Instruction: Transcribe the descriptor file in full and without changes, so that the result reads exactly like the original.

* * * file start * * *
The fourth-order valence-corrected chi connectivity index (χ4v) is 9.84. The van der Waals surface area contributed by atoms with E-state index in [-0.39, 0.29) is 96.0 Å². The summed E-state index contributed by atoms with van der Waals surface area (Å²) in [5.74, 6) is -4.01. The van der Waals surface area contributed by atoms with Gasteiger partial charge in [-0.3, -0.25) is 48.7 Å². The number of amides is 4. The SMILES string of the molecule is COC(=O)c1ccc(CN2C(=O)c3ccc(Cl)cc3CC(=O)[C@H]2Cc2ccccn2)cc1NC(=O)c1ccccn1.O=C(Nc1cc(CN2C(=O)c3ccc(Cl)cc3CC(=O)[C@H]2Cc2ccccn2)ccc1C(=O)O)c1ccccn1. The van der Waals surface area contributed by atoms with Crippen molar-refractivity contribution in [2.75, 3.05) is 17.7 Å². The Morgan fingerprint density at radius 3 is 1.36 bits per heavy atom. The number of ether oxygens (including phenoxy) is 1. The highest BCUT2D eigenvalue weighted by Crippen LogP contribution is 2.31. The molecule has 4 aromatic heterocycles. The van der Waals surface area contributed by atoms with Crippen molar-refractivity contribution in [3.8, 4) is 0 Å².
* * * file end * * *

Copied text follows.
The fourth-order valence-corrected chi connectivity index (χ4v) is 9.84. The van der Waals surface area contributed by atoms with E-state index in [-0.39, 0.29) is 96.0 Å². The summed E-state index contributed by atoms with van der Waals surface area (Å²) in [5.74, 6) is -4.01. The van der Waals surface area contributed by atoms with Gasteiger partial charge in [-0.3, -0.25) is 48.7 Å². The number of amides is 4. The SMILES string of the molecule is COC(=O)c1ccc(CN2C(=O)c3ccc(Cl)cc3CC(=O)[C@H]2Cc2ccccn2)cc1NC(=O)c1ccccn1.O=C(Nc1cc(CN2C(=O)c3ccc(Cl)cc3CC(=O)[C@H]2Cc2ccccn2)ccc1C(=O)O)c1ccccn1. The van der Waals surface area contributed by atoms with Crippen molar-refractivity contribution in [2.75, 3.05) is 17.7 Å². The Morgan fingerprint density at radius 3 is 1.36 bits per heavy atom. The number of ether oxygens (including phenoxy) is 1. The highest BCUT2D eigenvalue weighted by Crippen LogP contribution is 2.31. The molecule has 4 aromatic heterocycles. The van der Waals surface area contributed by atoms with Crippen molar-refractivity contribution in [3.8, 4) is 0 Å².